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Your June roundup: news from the world of finance, business and technology

Catherine Elliott2 July 2019

FCA pushes ahead with plans to change overdraft fees

The FCA has confirmed that their shake-up of banking overdraft fees will come into force within the next 12 months — 6 April 2020 to be precise.

Calling the current fees “dysfunctional” and capable of “causing significant consumer harm”, the proposed changes mean banks and building societies won’t be able to hike their prices up for unauthorised overdrafts (compared to authorised overdrafts) anymore.

Because overdraft fees vary wildly across banks — some charge by the day, others by interest on the amount owed, others by different rules still — it makes it almost impossible for consumers to “meaningfully compare or work out the cost of borrowing as a result of complex and opaque charges.”

What will the new, standardised fee structure look like? Simpler, fairer and cheaper options for customers across the board.

New findings by the ONS show ageing population causing economic strain

A new study released by the Office of National Statistics (ONS) has predicted that 24% of the population will be 65 or older by 2042.

It’s also estimated that 50.55% of those aged 65 to 69 will be economically active in 2067 compared to just 10.21% in 1992.

But what does an ageing population mean for the UK economy? Well for starters, the old age dependency ratio (the traditional measure of population age structure) is becoming outdated as more people are working later into life and beyond the current State Pension Age of 65.

There is expected to be a significant strain on the welfare budget and healthcare services in the years to come with an ever ageing population — the main message from the ONS being that “reliance on the state is not a safe bet.”

As Octopus Wealth’s own CEO, Richard Wazacz, commented: “The fact that many of us can expect to live longer is to be celebrated...but an ageing population will still put pressure on health services and the welfare budget – not to mention our individual household finances. It’s never too early to think of retirement, it can be too late.

Monzo valued at over £2 billion

After confirming a new £113m funding round from a group of investors, London-based digital bank Monzo has doubled its value to over £2 billion.

Led by the US-based investment firm Y Combinator (best known for backing Airbnb, Dropbox and Reddit), Monzo has now overtaken competitors Revolut to become the second most valuable fintech in the UK, after OakNorth, the small business lender.

Monzo’s expansion has been rapid — with 2 million people now using the digital bank and usage up from 13% to 30% in the last 12 months.

Head of Compliance, Jocelyn Tasker, said the company’s biggest challenge now is “moving fast while staying between the lines.”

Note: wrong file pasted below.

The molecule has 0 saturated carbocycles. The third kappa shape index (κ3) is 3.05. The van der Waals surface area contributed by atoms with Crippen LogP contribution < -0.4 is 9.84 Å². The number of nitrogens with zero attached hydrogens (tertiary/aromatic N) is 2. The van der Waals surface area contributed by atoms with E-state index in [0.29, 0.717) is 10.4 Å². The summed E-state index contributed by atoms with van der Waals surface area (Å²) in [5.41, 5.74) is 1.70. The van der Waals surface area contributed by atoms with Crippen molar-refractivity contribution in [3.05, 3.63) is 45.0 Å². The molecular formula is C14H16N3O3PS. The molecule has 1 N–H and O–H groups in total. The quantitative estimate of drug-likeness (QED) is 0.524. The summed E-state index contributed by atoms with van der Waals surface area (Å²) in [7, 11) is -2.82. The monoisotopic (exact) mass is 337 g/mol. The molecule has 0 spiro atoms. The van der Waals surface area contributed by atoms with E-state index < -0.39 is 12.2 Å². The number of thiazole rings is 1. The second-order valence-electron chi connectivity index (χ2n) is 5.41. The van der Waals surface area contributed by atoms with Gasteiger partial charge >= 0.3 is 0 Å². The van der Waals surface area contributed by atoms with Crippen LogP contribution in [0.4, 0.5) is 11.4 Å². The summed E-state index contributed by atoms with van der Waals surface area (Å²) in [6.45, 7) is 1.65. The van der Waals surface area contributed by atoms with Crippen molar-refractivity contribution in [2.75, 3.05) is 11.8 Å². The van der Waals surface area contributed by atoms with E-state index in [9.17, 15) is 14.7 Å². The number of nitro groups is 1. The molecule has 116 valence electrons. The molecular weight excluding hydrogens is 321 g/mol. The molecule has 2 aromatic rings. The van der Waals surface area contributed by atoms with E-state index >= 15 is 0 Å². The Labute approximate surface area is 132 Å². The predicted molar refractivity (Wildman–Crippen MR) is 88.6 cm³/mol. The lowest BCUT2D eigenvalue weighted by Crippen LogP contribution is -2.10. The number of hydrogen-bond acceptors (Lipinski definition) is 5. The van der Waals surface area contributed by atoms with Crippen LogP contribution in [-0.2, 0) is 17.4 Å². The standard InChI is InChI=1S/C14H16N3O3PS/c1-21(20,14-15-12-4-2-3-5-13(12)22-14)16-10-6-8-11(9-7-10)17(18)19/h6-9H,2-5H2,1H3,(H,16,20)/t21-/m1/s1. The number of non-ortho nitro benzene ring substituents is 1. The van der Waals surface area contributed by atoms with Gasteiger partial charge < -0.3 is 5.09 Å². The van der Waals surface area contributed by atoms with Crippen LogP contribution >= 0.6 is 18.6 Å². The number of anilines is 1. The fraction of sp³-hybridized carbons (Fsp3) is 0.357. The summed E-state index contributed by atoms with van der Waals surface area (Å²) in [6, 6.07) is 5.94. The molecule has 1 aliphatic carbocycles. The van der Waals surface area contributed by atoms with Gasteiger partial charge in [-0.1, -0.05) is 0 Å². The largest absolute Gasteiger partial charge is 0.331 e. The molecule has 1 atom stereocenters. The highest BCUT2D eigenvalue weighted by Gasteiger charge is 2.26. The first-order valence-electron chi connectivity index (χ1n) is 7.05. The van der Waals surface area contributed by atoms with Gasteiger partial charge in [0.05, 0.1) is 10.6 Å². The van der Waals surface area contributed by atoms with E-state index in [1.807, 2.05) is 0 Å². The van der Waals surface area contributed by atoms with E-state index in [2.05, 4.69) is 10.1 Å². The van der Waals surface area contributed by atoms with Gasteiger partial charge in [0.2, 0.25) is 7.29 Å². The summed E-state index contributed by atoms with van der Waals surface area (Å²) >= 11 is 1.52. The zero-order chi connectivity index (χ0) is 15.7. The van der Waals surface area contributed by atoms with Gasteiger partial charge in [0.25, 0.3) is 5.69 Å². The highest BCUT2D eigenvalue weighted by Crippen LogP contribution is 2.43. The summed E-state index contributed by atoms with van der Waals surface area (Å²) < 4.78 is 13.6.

UK and US announce fintech partnership

During Donald Trump’s recent visit to the UK, it was announced that the UK and the US would be entering into a new Financial Innovation Partnership (FIP) together.

The partnership will see more collaboration between the two when it comes to technical expertise, regulatory issues and commercial opportunities.

Commenting on the partnership, economic secretary to HM Treasury, John Glen, said that as two countries “at the cutting edge of innovative fintech,” the collaboration would allow both to “further harness new technologies, share experiences and service customers.”

LGBT pay gap

LGBT+ workers earn on average £6,703 less than their straight co-workers, a new study has revealed.

YouGov compared the salaries of over 4,000 workers across different industries, revealing that those who identified as LGBT+ were earning less than those who identified as straight.

What’s more, one quarter of LGBT+ workers say they didn’t want to reveal their sexuality at work, with one third having experienced homophobic remarks at some point in their career.

This year’s Pride festival (Saturday 6 July) marks 50 years of LGBT+ activism since the Stonewall riots.

Facebook launch Libra

Facebook has joined the cryptocurrency world with its own digital currency — Libra.

Expected to hit the market in 2020, the “global currency and financial infrastructure” will be powered by a version of blockchain created specifically by Facebook.

Intended to serve the 1.7 billion people around the world who currently don’t have access to a bank account, Libra will allow Facebook’s billions of users to make financial transactions online through their digital wallet, Calibra.

Facebook also has plans to integrate Libra payments in order to make day-to-day transactions. Considering Uber and Lyft are early investors in the project, in the not so distant future it looks like we could be paying for everyday services using Facebook’s new cryptocurrency.

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